But one businessman is determined to bring the bankrupt toy store franchise back to life.
"I will make Toys R Us a fun place again," toy mogul Isaac Larian tells NPR's Rachel Martin.
To do that, Larian is raising money through a GoFundMe campaign. Larian is the CEO of MGA Entertainment — and launched last year's breakout toy hit, L.O.L. Surprise, as well as the Bratz line of dolls and Little Tikes, all of which are sold in Toys R Us stores.
The campaign itself relies on nostalgic appeal for a childhood icon — one that spans generations and includes a catchy commercial jingle. "You can be a part of this historic movement to #SaveToysRUs by donating today!" the campaign page says. "Your donation will help to ensure that generations to come can 'always be a Toys R Us kid' and save employee jobs that are at stake should the company cease operation."
So far, the #SaveToysRUs campaign to raise $1 billion has brought in a little over $2oo million — though most of that is a pledge from Larian and other big investors. The rest is from people making smaller donations in return for stickers and toys. (According to the campaign, if the goal is not met by May 28 and the donations are not used to buy Toys R Us, the money will be returned.)
Toys R Us announced last month that it would go out of business, telling its more than 30,000 employees (including those at Babies R Us) that it would sell or close all of its U.S. stores. The chain's problem, as described by NPR's Alina Selyukh, has been managing its debt:
Toys R Us has struggled with a heavy load of debt inherited from a 2005 buyout, as well as intense competition from Walmart, Amazon and Target — made worse by disappointing holiday sales.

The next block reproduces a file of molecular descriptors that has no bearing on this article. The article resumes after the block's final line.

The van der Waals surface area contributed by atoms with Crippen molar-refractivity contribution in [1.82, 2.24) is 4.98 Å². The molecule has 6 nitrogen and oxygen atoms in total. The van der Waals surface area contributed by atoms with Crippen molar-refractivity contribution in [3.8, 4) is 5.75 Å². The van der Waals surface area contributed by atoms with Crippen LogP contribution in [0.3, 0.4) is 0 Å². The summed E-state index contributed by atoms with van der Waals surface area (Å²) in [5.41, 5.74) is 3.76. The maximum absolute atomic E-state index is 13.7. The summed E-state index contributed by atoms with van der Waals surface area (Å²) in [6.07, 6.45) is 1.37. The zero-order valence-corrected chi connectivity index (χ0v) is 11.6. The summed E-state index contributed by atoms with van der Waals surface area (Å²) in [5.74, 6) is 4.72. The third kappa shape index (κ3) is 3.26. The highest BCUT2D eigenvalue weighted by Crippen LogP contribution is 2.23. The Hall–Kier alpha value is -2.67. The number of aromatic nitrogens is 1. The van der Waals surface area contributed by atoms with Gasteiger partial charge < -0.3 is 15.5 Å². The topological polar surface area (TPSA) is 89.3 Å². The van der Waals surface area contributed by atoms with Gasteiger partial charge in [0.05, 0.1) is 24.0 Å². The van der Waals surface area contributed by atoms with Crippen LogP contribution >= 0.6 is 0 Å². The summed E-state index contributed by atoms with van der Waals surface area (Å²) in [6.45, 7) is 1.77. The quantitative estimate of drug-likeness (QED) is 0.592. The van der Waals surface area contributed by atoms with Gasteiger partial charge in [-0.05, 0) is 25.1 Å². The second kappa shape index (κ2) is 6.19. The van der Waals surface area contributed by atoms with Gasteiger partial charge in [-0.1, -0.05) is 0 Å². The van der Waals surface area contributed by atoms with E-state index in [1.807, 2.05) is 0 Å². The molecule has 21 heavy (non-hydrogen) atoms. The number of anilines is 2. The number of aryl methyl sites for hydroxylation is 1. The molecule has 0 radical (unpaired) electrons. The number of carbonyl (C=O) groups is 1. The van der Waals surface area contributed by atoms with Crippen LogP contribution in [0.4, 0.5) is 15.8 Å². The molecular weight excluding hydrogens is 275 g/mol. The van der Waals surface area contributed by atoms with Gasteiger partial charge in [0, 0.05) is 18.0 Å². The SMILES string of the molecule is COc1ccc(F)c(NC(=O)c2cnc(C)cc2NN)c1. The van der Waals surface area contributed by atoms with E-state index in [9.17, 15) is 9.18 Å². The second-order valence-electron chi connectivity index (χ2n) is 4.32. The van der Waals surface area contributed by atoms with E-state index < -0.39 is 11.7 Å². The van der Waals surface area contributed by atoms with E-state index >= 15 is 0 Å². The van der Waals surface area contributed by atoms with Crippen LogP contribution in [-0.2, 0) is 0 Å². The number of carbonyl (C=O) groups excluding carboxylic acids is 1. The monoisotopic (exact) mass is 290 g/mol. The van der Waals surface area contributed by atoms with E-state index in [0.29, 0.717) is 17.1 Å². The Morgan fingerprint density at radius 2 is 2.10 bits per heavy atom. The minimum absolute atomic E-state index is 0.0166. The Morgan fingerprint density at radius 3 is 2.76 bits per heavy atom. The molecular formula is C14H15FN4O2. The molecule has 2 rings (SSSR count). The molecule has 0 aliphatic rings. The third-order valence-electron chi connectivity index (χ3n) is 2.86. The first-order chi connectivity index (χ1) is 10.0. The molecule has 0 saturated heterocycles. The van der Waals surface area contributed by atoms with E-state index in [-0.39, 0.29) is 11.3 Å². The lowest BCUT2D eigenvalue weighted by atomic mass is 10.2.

The chain — whose history traces back to a post-World War II baby furniture store — has spent many decades as the country's largest dedicated toy emporium. In 2017, Toys R Us accounted for roughly one-fifth of toy sales in the U.S., according to Jefferies analyst Stephanie Wissink.
But in recent years, Toys R Us has found itself amid a trifecta of demographic and social changes, Wissink says.
Today's parents are the millennial generation who grew up with the Internet and approach purchasing decisions and time they spend with children differently from baby boomers. Generally, foot traffic is falling at brick-and-mortar stores. And children are playing differently than they used to decades ago.
Larian says if he is able to buy it, he plans to reinvest in the company in ways the chain has been unable to because of the debt — though he would likely keep only about 150 to 200 of its 735 U.S. stores.
As for his imagined revamp, he won't give details. "We are still competing to buy Toys R Us, and I don't want other people to know what we plan to do," he says. "It's not going to be a minor thing. It's going to be a major thing."
Other potential buyers, he says, would simply flip the company, and if that happens, "Toys R Us is not going to last. It needs a crazy person who lives, breathes and eats toys like I do."
Morning Edition's Vince Pearson and Jessica Smith produced and edited this story for broadcast.
RACHEL MARTIN, HOST: